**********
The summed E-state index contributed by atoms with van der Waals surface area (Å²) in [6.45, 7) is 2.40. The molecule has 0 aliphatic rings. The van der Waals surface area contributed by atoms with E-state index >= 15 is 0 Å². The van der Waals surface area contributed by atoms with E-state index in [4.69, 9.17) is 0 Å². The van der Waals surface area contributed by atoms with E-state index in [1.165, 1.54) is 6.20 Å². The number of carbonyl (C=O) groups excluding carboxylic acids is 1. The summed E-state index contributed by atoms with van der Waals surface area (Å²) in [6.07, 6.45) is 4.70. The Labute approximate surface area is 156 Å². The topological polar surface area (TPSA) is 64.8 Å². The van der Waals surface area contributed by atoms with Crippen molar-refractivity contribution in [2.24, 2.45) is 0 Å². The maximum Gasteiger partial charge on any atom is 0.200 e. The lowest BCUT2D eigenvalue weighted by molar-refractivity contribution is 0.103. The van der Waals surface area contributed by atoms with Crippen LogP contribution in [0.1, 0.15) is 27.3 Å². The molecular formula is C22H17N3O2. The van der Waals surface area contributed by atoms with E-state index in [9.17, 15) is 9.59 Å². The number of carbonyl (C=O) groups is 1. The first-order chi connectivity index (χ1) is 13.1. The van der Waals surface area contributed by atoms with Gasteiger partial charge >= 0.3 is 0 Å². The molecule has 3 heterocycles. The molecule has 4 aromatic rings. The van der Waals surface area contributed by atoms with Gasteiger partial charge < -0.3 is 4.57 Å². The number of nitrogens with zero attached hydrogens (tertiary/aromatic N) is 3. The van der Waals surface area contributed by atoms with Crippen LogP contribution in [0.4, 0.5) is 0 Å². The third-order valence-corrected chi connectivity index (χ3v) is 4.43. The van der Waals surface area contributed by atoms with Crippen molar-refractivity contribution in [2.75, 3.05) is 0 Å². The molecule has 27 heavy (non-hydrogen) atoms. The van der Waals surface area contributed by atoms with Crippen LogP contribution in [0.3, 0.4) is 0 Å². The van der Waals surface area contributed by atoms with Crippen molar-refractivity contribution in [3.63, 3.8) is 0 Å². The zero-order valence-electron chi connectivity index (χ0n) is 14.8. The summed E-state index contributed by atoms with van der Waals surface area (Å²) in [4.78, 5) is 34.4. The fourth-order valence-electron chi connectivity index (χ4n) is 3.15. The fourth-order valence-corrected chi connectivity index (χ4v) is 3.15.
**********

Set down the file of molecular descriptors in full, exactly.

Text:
The summed E-state index contributed by atoms with van der Waals surface area (Å²) in [6.45, 7) is 2.40. The molecule has 0 aliphatic rings. The van der Waals surface area contributed by atoms with E-state index >= 15 is 0 Å². The van der Waals surface area contributed by atoms with E-state index in [4.69, 9.17) is 0 Å². The van der Waals surface area contributed by atoms with E-state index in [1.165, 1.54) is 6.20 Å². The number of carbonyl (C=O) groups excluding carboxylic acids is 1. The summed E-state index contributed by atoms with van der Waals surface area (Å²) in [6.07, 6.45) is 4.70. The Labute approximate surface area is 156 Å². The topological polar surface area (TPSA) is 64.8 Å². The van der Waals surface area contributed by atoms with Crippen molar-refractivity contribution in [2.24, 2.45) is 0 Å². The maximum Gasteiger partial charge on any atom is 0.200 e. The lowest BCUT2D eigenvalue weighted by molar-refractivity contribution is 0.103. The van der Waals surface area contributed by atoms with Crippen LogP contribution in [0.1, 0.15) is 27.3 Å². The molecular formula is C22H17N3O2. The van der Waals surface area contributed by atoms with E-state index in [9.17, 15) is 9.59 Å². The number of carbonyl (C=O) groups is 1. The first-order chi connectivity index (χ1) is 13.1. The van der Waals surface area contributed by atoms with Gasteiger partial charge >= 0.3 is 0 Å². The molecule has 3 heterocycles. The molecule has 4 aromatic rings. The van der Waals surface area contributed by atoms with Gasteiger partial charge < -0.3 is 4.57 Å². The number of nitrogens with zero attached hydrogens (tertiary/aromatic N) is 3. The van der Waals surface area contributed by atoms with Crippen LogP contribution in [0.4, 0.5) is 0 Å². The third-order valence-corrected chi connectivity index (χ3v) is 4.43. The van der Waals surface area contributed by atoms with Crippen molar-refractivity contribution in [2.75, 3.05) is 0 Å². The molecule has 27 heavy (non-hydrogen) atoms. The van der Waals surface area contributed by atoms with Crippen LogP contribution in [0.3, 0.4) is 0 Å². The van der Waals surface area contributed by atoms with Crippen molar-refractivity contribution in [3.63, 3.8) is 0 Å². The zero-order valence-electron chi connectivity index (χ0n) is 14.8. The summed E-state index contributed by atoms with van der Waals surface area (Å²) in [4.78, 5) is 34.4. The fourth-order valence-electron chi connectivity index (χ4n) is 3.15. The fourth-order valence-corrected chi connectivity index (χ4v) is 3.15.